Tag Archives: progress

A Short Tale of a Long Tail

With the MEPSA donation horses done and shipped, I’ve turned my attention to preparations for a live show in early September. Of course, by “preparations” I mean all the new stuff I want to have done, not actually preparing for the show…

One of my main goals is to have my Saddlebred mare done. When I last posted about her she was getting close to done but still lacked a tail. Since then I’ve done hours of sanding and refining, resculpted her lower legs for the 3rd time (sigh) and added a tail.

The first thing I did was cover the rest of her in plastic. I have a bad habit of getting epoxy all over my fingers and then all over the otherwise-smooth model, which means more sanding later. I’m trying to avoid that here, using plenty of blue tape and a cut up plastic bag.

Chrys 2.0 tail 01

Next I built up the wire tail with tin foil, secured and stiffened with super glue & baking soda. Once I had the basic shape built, I started to block in the shape with chunks of epoxy.

Chrys 2.0 tail 02

The tail took quite a bit of epoxy. I could maybe have done more with the foil to avoid this, but oh well. It’s funny working in this larger scale- normally I wouldn’t go through that much epoxy in an entire drastic custom!

Chrys 2.0 tail 03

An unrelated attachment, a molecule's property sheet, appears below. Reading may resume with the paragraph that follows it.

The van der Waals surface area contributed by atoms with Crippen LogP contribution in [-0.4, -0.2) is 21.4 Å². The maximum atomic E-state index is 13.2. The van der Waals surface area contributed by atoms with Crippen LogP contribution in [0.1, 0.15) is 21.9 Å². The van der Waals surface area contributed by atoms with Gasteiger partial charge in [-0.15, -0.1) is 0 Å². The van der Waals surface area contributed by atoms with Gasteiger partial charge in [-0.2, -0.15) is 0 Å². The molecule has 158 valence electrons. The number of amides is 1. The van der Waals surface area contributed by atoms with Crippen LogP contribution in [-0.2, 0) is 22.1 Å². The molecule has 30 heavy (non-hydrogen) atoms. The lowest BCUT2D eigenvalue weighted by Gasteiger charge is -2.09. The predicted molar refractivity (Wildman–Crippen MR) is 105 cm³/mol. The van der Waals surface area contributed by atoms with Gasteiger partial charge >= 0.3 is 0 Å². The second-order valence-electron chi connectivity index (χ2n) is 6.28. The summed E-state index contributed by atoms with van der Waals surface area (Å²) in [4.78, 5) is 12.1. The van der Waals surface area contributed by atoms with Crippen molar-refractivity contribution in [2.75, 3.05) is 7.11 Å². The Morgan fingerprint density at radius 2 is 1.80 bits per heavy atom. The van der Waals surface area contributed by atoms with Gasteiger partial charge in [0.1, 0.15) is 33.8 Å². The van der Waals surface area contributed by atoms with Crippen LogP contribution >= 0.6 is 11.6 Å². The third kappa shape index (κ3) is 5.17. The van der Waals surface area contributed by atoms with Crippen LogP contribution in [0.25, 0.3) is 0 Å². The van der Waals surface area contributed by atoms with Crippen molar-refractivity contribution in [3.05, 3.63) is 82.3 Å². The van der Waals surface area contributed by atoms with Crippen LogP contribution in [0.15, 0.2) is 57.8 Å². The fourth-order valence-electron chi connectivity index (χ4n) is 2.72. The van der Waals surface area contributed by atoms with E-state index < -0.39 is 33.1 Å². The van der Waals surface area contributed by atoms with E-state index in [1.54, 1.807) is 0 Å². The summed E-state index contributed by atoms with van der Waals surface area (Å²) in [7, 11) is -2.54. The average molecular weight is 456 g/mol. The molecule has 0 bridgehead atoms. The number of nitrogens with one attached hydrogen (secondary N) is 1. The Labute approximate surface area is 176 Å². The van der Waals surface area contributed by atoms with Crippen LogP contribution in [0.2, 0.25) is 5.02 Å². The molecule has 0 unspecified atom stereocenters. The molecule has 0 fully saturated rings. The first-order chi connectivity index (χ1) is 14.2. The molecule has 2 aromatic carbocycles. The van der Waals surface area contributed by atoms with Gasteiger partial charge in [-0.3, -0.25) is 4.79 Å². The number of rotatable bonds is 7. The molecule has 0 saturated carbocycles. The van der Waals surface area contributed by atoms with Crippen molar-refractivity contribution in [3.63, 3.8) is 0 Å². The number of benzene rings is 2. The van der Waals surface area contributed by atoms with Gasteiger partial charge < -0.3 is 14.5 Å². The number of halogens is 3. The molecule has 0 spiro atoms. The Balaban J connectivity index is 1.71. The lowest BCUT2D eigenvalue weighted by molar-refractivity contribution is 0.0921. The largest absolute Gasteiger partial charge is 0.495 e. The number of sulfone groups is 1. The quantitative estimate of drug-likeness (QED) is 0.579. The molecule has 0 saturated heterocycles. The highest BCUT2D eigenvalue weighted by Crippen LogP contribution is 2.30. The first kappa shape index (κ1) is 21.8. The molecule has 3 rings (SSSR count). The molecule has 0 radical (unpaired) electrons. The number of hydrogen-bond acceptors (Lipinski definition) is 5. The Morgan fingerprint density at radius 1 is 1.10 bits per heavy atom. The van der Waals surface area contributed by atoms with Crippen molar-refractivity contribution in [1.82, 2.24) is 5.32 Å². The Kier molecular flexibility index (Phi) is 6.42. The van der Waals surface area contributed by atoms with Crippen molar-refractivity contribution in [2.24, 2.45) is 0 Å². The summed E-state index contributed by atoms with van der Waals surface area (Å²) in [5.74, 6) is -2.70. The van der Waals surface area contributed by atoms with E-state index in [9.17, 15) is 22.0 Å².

Once the tail was blocked in with the epoxy, and it had dried a bit, I started to add the hair detail. I’m not great at this, but with a lot of shaping and brushing and shaping I got something I was sort of happy with. I use denatured alcohol to smooth all my epoxy including manes and tails. I think I learned that from Jen Buxton who learned it from Tiffany Purdy.

Chrys 2.0 tail 04

After more sanding, primer, and little changes, Chryselephantine 2.0 has a tail!

Chrys 2.0 7-23-13

I’m still working on smoothing and sanding, but she’s getting so close! I’m excited to start adding color.

MEPSA Donation Horse Update

I’m happy to report that I’ve got one of my MEPSA donations done and the other one is in the home stretch. Just in time too- the Year-end Champ Show is just around the corner. I sent in my qualifiers last week. Next year I’m hoping to seriously improve my photos and get serious with the monthly shows.

The appaloosa is all done:

MEPSA appy 6-11-13.jpg

I like how his appy markings turned out. I did them in a combination of acrylic, pastel, and pencil.

Not too long ago I was thinking I’d need to re-start the Morgan. He was looking really orange and not behaving. But I’m really glad I stuck it out, because this is what he looks like now!

MEPSA morgan 6-11-13

His pastel body color is more or less done. I did the mane and tail last night and will be continuing his other details this week. I’m rather chuffed with his transformation. He definitely gets the ribbon for “Most Improved.”